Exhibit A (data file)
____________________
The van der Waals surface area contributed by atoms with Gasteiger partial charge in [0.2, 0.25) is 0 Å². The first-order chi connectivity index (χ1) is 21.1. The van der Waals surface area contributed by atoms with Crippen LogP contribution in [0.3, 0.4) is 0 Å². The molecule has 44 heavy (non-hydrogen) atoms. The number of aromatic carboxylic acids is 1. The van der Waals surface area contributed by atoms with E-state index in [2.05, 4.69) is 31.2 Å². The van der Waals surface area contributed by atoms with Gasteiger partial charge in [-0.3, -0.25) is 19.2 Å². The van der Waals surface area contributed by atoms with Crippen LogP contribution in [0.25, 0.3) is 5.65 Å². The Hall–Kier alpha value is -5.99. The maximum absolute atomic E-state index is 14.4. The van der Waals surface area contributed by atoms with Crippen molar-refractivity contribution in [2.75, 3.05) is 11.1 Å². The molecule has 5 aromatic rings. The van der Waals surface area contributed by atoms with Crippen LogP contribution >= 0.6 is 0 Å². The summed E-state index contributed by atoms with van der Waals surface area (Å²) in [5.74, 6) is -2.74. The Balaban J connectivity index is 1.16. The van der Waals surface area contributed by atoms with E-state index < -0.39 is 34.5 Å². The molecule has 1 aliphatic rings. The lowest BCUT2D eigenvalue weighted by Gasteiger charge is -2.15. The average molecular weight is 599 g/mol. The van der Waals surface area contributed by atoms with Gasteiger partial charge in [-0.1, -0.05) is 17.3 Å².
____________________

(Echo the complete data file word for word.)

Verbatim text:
The van der Waals surface area contributed by atoms with Gasteiger partial charge in [0.2, 0.25) is 0 Å². The first-order chi connectivity index (χ1) is 21.1. The van der Waals surface area contributed by atoms with Crippen LogP contribution in [0.3, 0.4) is 0 Å². The molecule has 44 heavy (non-hydrogen) atoms. The number of aromatic carboxylic acids is 1. The van der Waals surface area contributed by atoms with E-state index in [2.05, 4.69) is 31.2 Å². The van der Waals surface area contributed by atoms with Gasteiger partial charge in [-0.3, -0.25) is 19.2 Å². The van der Waals surface area contributed by atoms with Crippen LogP contribution in [0.25, 0.3) is 5.65 Å². The Hall–Kier alpha value is -5.99. The maximum absolute atomic E-state index is 14.4. The van der Waals surface area contributed by atoms with Crippen molar-refractivity contribution in [2.75, 3.05) is 11.1 Å². The molecule has 5 aromatic rings. The van der Waals surface area contributed by atoms with Crippen LogP contribution >= 0.6 is 0 Å². The summed E-state index contributed by atoms with van der Waals surface area (Å²) in [5.74, 6) is -2.74. The Balaban J connectivity index is 1.16. The van der Waals surface area contributed by atoms with E-state index < -0.39 is 34.5 Å². The molecule has 1 aliphatic rings. The lowest BCUT2D eigenvalue weighted by Gasteiger charge is -2.15. The average molecular weight is 599 g/mol. The van der Waals surface area contributed by atoms with Gasteiger partial charge in [-0.1, -0.05) is 17.3 Å².